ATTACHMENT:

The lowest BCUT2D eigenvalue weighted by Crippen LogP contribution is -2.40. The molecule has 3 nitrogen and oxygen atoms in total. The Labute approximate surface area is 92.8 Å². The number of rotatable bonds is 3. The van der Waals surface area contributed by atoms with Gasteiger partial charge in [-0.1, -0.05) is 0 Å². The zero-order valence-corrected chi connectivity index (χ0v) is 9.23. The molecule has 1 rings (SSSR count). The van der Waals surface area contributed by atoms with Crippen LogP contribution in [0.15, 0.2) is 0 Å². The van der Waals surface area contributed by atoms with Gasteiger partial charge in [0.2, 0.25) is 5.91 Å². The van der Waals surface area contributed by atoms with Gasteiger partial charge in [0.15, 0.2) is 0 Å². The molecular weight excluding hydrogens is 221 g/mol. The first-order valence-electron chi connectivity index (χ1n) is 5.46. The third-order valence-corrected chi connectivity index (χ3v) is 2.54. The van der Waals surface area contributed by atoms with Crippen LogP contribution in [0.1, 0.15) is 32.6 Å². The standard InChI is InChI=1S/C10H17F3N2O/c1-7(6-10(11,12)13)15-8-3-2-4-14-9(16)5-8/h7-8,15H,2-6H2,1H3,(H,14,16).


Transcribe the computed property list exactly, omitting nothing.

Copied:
The lowest BCUT2D eigenvalue weighted by Crippen LogP contribution is -2.40. The molecule has 3 nitrogen and oxygen atoms in total. The Labute approximate surface area is 92.8 Å². The number of rotatable bonds is 3. The van der Waals surface area contributed by atoms with Gasteiger partial charge in [-0.1, -0.05) is 0 Å². The zero-order valence-corrected chi connectivity index (χ0v) is 9.23. The molecule has 1 rings (SSSR count). The van der Waals surface area contributed by atoms with Crippen LogP contribution in [0.15, 0.2) is 0 Å². The van der Waals surface area contributed by atoms with Gasteiger partial charge in [0.2, 0.25) is 5.91 Å². The van der Waals surface area contributed by atoms with Gasteiger partial charge in [0.15, 0.2) is 0 Å². The molecular weight excluding hydrogens is 221 g/mol. The first-order valence-electron chi connectivity index (χ1n) is 5.46. The third-order valence-corrected chi connectivity index (χ3v) is 2.54. The van der Waals surface area contributed by atoms with Crippen LogP contribution in [0.1, 0.15) is 32.6 Å². The standard InChI is InChI=1S/C10H17F3N2O/c1-7(6-10(11,12)13)15-8-3-2-4-14-9(16)5-8/h7-8,15H,2-6H2,1H3,(H,14,16).